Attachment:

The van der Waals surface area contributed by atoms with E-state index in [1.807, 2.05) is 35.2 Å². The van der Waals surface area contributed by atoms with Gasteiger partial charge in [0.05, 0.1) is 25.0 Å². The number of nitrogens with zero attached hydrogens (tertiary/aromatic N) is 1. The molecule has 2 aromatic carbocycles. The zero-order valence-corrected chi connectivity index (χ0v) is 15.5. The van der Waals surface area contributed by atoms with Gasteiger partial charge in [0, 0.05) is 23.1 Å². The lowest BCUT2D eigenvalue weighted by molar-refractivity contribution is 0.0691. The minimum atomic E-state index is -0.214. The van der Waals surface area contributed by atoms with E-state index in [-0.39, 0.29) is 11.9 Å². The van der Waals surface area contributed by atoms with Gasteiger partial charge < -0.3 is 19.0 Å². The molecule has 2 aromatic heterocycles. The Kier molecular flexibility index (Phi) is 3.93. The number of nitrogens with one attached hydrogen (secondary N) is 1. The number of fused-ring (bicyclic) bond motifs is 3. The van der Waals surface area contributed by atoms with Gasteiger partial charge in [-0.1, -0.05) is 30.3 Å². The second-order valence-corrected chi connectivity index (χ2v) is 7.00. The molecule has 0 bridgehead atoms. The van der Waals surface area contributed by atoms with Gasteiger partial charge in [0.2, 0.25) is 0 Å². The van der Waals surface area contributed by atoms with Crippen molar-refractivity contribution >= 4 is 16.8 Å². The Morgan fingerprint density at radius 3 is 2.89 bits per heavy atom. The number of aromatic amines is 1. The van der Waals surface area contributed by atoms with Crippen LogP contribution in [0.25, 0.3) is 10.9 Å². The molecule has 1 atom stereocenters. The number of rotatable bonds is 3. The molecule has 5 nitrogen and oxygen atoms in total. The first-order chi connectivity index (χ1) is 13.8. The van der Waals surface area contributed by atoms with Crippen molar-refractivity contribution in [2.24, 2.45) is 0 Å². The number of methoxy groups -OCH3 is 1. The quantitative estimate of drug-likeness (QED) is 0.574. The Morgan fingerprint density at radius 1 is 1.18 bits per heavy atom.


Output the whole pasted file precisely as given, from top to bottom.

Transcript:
The van der Waals surface area contributed by atoms with E-state index in [1.807, 2.05) is 35.2 Å². The van der Waals surface area contributed by atoms with Gasteiger partial charge in [0.05, 0.1) is 25.0 Å². The number of nitrogens with zero attached hydrogens (tertiary/aromatic N) is 1. The molecule has 2 aromatic carbocycles. The zero-order valence-corrected chi connectivity index (χ0v) is 15.5. The van der Waals surface area contributed by atoms with Gasteiger partial charge in [0, 0.05) is 23.1 Å². The lowest BCUT2D eigenvalue weighted by molar-refractivity contribution is 0.0691. The minimum atomic E-state index is -0.214. The van der Waals surface area contributed by atoms with E-state index in [-0.39, 0.29) is 11.9 Å². The van der Waals surface area contributed by atoms with Gasteiger partial charge < -0.3 is 19.0 Å². The molecule has 2 aromatic heterocycles. The Kier molecular flexibility index (Phi) is 3.93. The number of nitrogens with one attached hydrogen (secondary N) is 1. The number of fused-ring (bicyclic) bond motifs is 3. The van der Waals surface area contributed by atoms with Gasteiger partial charge in [-0.1, -0.05) is 30.3 Å². The second-order valence-corrected chi connectivity index (χ2v) is 7.00. The molecule has 0 bridgehead atoms. The van der Waals surface area contributed by atoms with Gasteiger partial charge in [0.2, 0.25) is 0 Å². The van der Waals surface area contributed by atoms with Crippen molar-refractivity contribution >= 4 is 16.8 Å². The Morgan fingerprint density at radius 3 is 2.89 bits per heavy atom. The number of aromatic amines is 1. The van der Waals surface area contributed by atoms with Crippen LogP contribution in [0.25, 0.3) is 10.9 Å². The molecule has 1 atom stereocenters. The number of rotatable bonds is 3. The molecule has 5 nitrogen and oxygen atoms in total. The first-order chi connectivity index (χ1) is 13.8. The van der Waals surface area contributed by atoms with Crippen molar-refractivity contribution in [2.24, 2.45) is 0 Å². The number of methoxy groups -OCH3 is 1. The quantitative estimate of drug-likeness (QED) is 0.574. The Morgan fingerprint density at radius 1 is 1.18 bits per heavy atom.